Science Fiction can Augment the Horror

I read Wells’ The Island of Dr. Moreau as a piece of Gothic literature that applies science fiction for the horrific qualities characteristic of its genre. The harrowing tone and diction establishes the Gothic qualities of the story, supplemented by science fiction terrors to heighten the trepidation.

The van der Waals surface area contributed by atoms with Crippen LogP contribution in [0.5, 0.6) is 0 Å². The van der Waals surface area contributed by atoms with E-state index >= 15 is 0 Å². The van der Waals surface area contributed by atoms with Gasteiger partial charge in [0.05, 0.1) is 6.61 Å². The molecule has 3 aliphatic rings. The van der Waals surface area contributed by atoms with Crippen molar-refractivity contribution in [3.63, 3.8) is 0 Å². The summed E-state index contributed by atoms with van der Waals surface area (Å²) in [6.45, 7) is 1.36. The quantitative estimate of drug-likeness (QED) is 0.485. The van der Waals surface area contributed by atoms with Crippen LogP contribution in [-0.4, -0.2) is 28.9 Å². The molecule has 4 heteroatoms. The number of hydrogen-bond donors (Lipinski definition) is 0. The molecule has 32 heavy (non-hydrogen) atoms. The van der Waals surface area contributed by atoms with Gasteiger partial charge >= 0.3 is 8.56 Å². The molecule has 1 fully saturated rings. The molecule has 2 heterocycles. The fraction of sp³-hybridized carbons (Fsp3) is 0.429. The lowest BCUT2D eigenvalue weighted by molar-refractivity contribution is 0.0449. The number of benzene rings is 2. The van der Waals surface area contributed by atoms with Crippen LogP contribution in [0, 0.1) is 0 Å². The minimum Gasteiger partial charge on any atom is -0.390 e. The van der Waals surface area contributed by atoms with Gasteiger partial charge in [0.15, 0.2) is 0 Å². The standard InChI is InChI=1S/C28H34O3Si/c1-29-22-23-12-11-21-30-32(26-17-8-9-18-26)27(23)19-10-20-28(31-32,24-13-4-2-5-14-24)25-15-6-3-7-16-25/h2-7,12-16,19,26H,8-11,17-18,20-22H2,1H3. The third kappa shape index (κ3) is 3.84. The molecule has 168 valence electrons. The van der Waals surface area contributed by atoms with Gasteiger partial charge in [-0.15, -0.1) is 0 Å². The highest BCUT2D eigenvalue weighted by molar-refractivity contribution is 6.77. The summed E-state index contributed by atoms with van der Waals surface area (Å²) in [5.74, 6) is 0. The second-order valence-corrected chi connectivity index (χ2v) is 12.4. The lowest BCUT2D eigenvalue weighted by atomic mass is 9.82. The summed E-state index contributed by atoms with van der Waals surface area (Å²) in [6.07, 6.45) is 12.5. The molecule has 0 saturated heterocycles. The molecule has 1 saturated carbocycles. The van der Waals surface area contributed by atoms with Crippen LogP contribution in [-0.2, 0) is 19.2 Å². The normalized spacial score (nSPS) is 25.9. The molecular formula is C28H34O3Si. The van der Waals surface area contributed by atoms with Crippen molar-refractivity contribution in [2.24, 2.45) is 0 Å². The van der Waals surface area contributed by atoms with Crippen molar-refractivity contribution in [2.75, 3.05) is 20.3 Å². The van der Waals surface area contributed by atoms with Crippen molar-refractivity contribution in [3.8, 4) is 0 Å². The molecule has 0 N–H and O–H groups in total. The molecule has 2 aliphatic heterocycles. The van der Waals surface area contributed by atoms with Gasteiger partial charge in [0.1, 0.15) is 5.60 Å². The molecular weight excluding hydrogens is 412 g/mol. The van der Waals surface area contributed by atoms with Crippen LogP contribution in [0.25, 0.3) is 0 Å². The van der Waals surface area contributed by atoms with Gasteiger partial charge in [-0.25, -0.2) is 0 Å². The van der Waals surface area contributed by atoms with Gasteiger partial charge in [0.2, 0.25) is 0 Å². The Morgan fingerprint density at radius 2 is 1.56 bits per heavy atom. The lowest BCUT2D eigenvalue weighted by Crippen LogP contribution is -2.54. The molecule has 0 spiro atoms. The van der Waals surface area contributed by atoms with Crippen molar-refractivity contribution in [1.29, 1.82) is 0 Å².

The Gothic influence is evident from the horrific tone and diction. For instance, after the death of Moreau, Prendick explores the setting for Dr. Moreau’s vivisections, and he begins to describe the pile of woods that hosted the surgeries: “They seemed to be gripping one another in one last revengeful grapple. His wounds gaped black as night, and the blood that had dripped lay in black patches upon the sand. Then I saw, without understanding, the cause of the phantom, a ruddy glow that came and danced and went upon the wall opposite” (Wells 85). The connotations of his diction and the dark tone, heightens the horror that is idiosyncratic of the Gothic genre. This disquieting construction of The Island of Dr. Moreau is supplemented by science fiction. The science fiction element expands the capabilities of terror with its ability to implicate new forms that, in the context of the story, are real and conducive to science’s limitless possibilties. The island is inhabited by subhuman beasts created by Dr. Moreau. They possess claws, teeth, speed, and strength capable of killing men. When Prendick first encounters these subhumans, he is aghast: “What on earth was he – man or animal? What did he want with me? I had no weapon, not even a stick. Flight would be madness” (Wells 30). His fear not only derives from the beasts’ physical capabilities to assault him, but also their complete foreignness. This not only adds dimension to the horror, for psychological terror is now implicated with physical terror, but it also situates the novel in the Gothic genre. The horror construct of the novel is not just augmented by science fiction, it also supplements the science fiction itself by exhibiting the corrupting power of scientific progress when it is void of ethical limitation. Dr. Moreau feels justified for his vivesections by claiming that “this store men and women set on pleasure and pain, Prendick, is the mark of the beast upon them…the thing before you is no longer an animal, a fellow-creature, but a problem… The study of Nature makes a man at last as remorseless as Nature” (Wells 56). Dr. Moreau is villainized for being jaded to mutilation and his lack of natural sensibilities. This allows the examination of the enthralling quality of progression, and the corruption and apathy that associates the quest for perfection.

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